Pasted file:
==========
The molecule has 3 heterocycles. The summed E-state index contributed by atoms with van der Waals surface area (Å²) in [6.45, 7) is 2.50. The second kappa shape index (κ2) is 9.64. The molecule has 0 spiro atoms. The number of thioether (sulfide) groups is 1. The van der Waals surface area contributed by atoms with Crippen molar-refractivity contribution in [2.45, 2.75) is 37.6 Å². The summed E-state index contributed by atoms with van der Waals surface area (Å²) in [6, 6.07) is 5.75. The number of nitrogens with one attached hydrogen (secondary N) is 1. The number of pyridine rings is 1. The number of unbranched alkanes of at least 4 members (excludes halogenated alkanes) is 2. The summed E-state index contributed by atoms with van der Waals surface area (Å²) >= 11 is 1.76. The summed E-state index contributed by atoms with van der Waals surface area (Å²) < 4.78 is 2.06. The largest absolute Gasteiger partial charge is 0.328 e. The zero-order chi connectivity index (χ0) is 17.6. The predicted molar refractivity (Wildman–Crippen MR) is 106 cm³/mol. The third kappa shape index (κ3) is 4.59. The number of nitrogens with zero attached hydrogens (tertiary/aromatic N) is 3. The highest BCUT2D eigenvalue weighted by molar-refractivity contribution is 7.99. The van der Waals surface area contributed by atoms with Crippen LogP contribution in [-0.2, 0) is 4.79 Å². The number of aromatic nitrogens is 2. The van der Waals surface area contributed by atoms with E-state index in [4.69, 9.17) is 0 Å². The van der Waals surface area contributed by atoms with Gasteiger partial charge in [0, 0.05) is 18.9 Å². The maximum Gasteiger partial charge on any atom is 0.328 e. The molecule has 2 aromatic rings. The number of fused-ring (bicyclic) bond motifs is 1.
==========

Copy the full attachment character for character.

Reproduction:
The molecule has 3 heterocycles. The summed E-state index contributed by atoms with van der Waals surface area (Å²) in [6.45, 7) is 2.50. The second kappa shape index (κ2) is 9.64. The molecule has 0 spiro atoms. The number of thioether (sulfide) groups is 1. The van der Waals surface area contributed by atoms with Crippen molar-refractivity contribution in [2.45, 2.75) is 37.6 Å². The summed E-state index contributed by atoms with van der Waals surface area (Å²) in [6, 6.07) is 5.75. The number of nitrogens with one attached hydrogen (secondary N) is 1. The number of pyridine rings is 1. The number of unbranched alkanes of at least 4 members (excludes halogenated alkanes) is 2. The summed E-state index contributed by atoms with van der Waals surface area (Å²) >= 11 is 1.76. The summed E-state index contributed by atoms with van der Waals surface area (Å²) < 4.78 is 2.06. The largest absolute Gasteiger partial charge is 0.328 e. The zero-order chi connectivity index (χ0) is 17.6. The predicted molar refractivity (Wildman–Crippen MR) is 106 cm³/mol. The third kappa shape index (κ3) is 4.59. The number of nitrogens with zero attached hydrogens (tertiary/aromatic N) is 3. The highest BCUT2D eigenvalue weighted by molar-refractivity contribution is 7.99. The van der Waals surface area contributed by atoms with Crippen LogP contribution in [-0.2, 0) is 4.79 Å². The number of aromatic nitrogens is 2. The van der Waals surface area contributed by atoms with E-state index in [4.69, 9.17) is 0 Å². The van der Waals surface area contributed by atoms with Gasteiger partial charge in [0, 0.05) is 18.9 Å². The maximum Gasteiger partial charge on any atom is 0.328 e. The molecule has 2 aromatic rings. The number of fused-ring (bicyclic) bond motifs is 1.